Ancestral Family Topic 2434

 2434   James Austin
Pedigree Chart 03

James Austin, in his own words
If he could speak to us today, James Austin might describe his life as follows.

Thomas Hawkins paid my passage to Virginia before 1650 when the governor granted him 466 acres on the Poquoson River, south of the mouth of the York River, in present-day York County.  About 60 miles northwest is the present-day town of Mechanicsville, Hanover County, where William Bassett and I secured a patent to 1,100 acres 22 September 1682. 
When we heard the English government was sending commissioners to hear our grievances, I and other parishioners of Blisland Parish signed a petition 2 April 1677 complaining about the murderous Indians, greedy tax collectors, the practice of selling alcohol while the county court was in session, and making our militiamen provide their own ammunition even though a tax was being collected to pay for it. 
When William Whitby of York County wrote his will in 1669, he left me a serge suit and his best hat. He also had some livestock that he gave to Rebecca Elmore, her husband, Thomas Elmore, and their children Thomas Elmore and Rebecca Elmore Since Thomas and Rebecca had grandsons named Austin, I was undoubtedly Rebecca’s father. The name of my wife is unknown.
By 1689 I was a parishioner of St. Peter’s Parish, New Kent County,  where I was taxed on 700 acres in 1704,  and I was still living in 1707 when my grandson Peter Elmore and I were asked provide some workers to clear a road in the parish. 

Austin’s 1,100-acre patent was described as being in New Kent County on the south sides and in the freshes of the York River, beginning at the mouth of Brandy Branch where it falls into a main branch of the Chickahominy Swamp, called Beaver Dam Swamp, and was for the transportation of 22 persons.

Both William Whitby and Thomas Elmore were headrights for a 2,000-acre patent in Westmoreland County issued to Capt. Nicholas Martiau in 1654.  James Austin and William Whitby were residents of York County in 1667 when their names appeared as debtors of merchant John Flute,  and both were styled Mr. in a patent to Richard Littlepage in 1684. 
It was possibly this James Austin who appeared as a headright for Edward Smith when he secured a patent for 700 acres in Accomack County in 1666.  When Thomas Holmes got 1,100 acres in New Kent County in 1660, one James Austin was a headright.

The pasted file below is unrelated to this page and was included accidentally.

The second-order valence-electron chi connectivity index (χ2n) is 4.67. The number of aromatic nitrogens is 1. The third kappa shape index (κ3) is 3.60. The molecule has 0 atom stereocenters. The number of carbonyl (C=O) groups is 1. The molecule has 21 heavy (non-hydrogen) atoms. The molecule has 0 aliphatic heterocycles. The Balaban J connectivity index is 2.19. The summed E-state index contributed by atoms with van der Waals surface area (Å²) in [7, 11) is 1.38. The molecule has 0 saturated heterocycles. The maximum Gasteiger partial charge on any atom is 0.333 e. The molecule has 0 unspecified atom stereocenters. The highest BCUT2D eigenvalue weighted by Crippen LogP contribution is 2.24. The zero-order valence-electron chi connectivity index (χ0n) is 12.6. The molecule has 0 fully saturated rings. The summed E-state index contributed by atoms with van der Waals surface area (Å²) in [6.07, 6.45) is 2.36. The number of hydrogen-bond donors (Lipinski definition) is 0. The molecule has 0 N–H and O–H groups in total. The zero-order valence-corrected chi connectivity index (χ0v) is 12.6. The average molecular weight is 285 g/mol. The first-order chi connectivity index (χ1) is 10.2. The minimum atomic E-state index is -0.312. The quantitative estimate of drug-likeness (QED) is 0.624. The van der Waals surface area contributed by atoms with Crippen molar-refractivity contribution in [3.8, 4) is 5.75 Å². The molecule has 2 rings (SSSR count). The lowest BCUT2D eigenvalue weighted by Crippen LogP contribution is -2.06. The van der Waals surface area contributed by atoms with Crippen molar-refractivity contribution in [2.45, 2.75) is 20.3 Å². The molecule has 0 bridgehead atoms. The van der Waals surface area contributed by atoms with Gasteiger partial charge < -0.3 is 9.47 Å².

Did James Austin have a son of this same name?
One wonders whether James Austin who was in the Colony by 1650 is the same one clearing roads with Peter Elmore in 1707. It is peculiar, too, that he would also be named in the will of William Whitby with other Elmore children. Possibly an elder James Austin died leaving a son of the same name and a daughter Rebecca.

Descendants of James Austin
Information about the children of James Austin, their descendants, and allied families previously found at is now available as Southside Virginia Genealogies. Learn more 
Names found in this topic include the following.
 Rebecca (Austin) Elmore,  
Thomas Elmore,   
 Richard Austin,  
Thomas Austin,  William Lea,  
Richard Austin,  John Austin,  James Austin,   
John Austin,  Hannah (—) Austin,  John Pleasants,  
Agnes Jones,  
Mary Magbee,  William Magbee,  
James Roberts,  John Brent,  
John Austin,  Daniel Pruitt,  Joseph Morton Jr.,  William Hodges,  
Joseph Ballenger,  Susanna (—) Austin,  
Valentine Austin,  
Hannah Austin,  
Stephen Austin,  
Richard Austin,  
Joseph Austin,  
Richard Austin,  Francis Cook,  Samuel David,  Thomas John,  Perrin Allday,   David Rice,  
Elizabeth Austin,  Isaac Vernon,  John Rice,  James Caldwell,  
Nehemiah Vernon,  
Joseph Vernon,  
Sarah Austin,  Alexander Joyce,  
Thomas Austin,  
Euziah Austin,  
John Austin,  

This topic, which represents .07% of all the family history material at, includes 69 citations and the names of 56 individuals.
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